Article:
Which brings us back to the room being discussed – the Kips Bay Showhouse – all in one room, that Williams designed this year. The turquoise blue walls were paired with the furniture from her new line – BeeLine Home. Megan and Linda liked the blue walls – I did too, just not with the olive-green sofas from her Bee Line furniture.
The famous red chair that caused a lot of discussion – do you like it mixed with the blue and the olive greens? And another big topic for discussion was the red fabric on the back of the white chairs – love it/hate it?
After we taped the Skirted Roundtable, Megan sent me this picture – from Mrs. Howards - and said this reminded her of the Kips Bay room- the wall color. Yes, it is very similar. Megan thought the blue walls in Kips Bay looked good toned down by the olive colored upholstery or else the turquoise would have looked too themed or juvenile. Well – here the same blue walled room looks neither themed or juvenile. I think this is beautiful and calm, perhaps expected and a little boring compared to the Kips Bay room, but it does seem to make sense.
My main issue with the room was I thought it was two designs in one – there was the beautiful art work which explained the turquoise walls and the white chairs with blue fabric. And, the olive green sofas with the saffron yellow pillows is another design element. It seems that there are two design themes going on in this room where there should be one.
The two design elements in the room: blue walls and fabric inspired by the art work, which I love.
The second element: The olive green sofas and tan leather ottoman mixed with saffron pillows and textiles.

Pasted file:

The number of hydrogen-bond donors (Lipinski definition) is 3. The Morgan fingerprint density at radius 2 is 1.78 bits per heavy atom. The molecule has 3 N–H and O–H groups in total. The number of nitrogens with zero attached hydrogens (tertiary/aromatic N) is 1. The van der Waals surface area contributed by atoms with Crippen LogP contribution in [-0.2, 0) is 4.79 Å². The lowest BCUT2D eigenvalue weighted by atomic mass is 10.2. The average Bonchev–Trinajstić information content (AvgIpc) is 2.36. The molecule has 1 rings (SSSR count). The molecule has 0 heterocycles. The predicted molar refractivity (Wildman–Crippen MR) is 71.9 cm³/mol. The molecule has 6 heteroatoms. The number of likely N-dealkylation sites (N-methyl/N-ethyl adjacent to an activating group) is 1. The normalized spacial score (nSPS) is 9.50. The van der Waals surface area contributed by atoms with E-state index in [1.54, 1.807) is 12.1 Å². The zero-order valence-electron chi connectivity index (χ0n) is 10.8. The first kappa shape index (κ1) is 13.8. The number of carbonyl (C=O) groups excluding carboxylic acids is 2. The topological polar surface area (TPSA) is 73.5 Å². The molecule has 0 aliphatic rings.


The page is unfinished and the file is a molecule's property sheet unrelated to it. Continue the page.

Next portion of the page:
Megan and Linda objected most to the space planning, they felt there was too much going on in the room. That wasn’t my thought. That is Bunny – that is what she does best. My problem was the blue design/olive design happening in the same room. And the red chair.
Here, you can’t really see the olive sofas with the yellow tapestries – so it looks good from this angle. At first glance, I thought the red chair was a stroke of genius. The longer I studied it, the less I thought that. I think I will go to my maker never understanding the red chair mixed with the blue/ green element, mixed with the olive/yellow element. The three of us agreed that we didn’t especially love the painted rug either, do you?
Here’s another large room that reminds me of Bunny’s Kip Bay room – the large art work flanking the fireplace, yet the design of this room makes sense to me. Or is it too boring and bland compared to the Kips Bay room? Myself, I could live here and be happy.
Ms. Williams on the opening night of Kips Bay stands in her room. Why do I even care if I like this room or not? I never even gave it a second thought until it landed on the cover of House Beautiful. I usually adore everything this woman creates! I have never not understood anything she’s designed before. Oh, well. What do you think? Do you love it and think I’m crazy?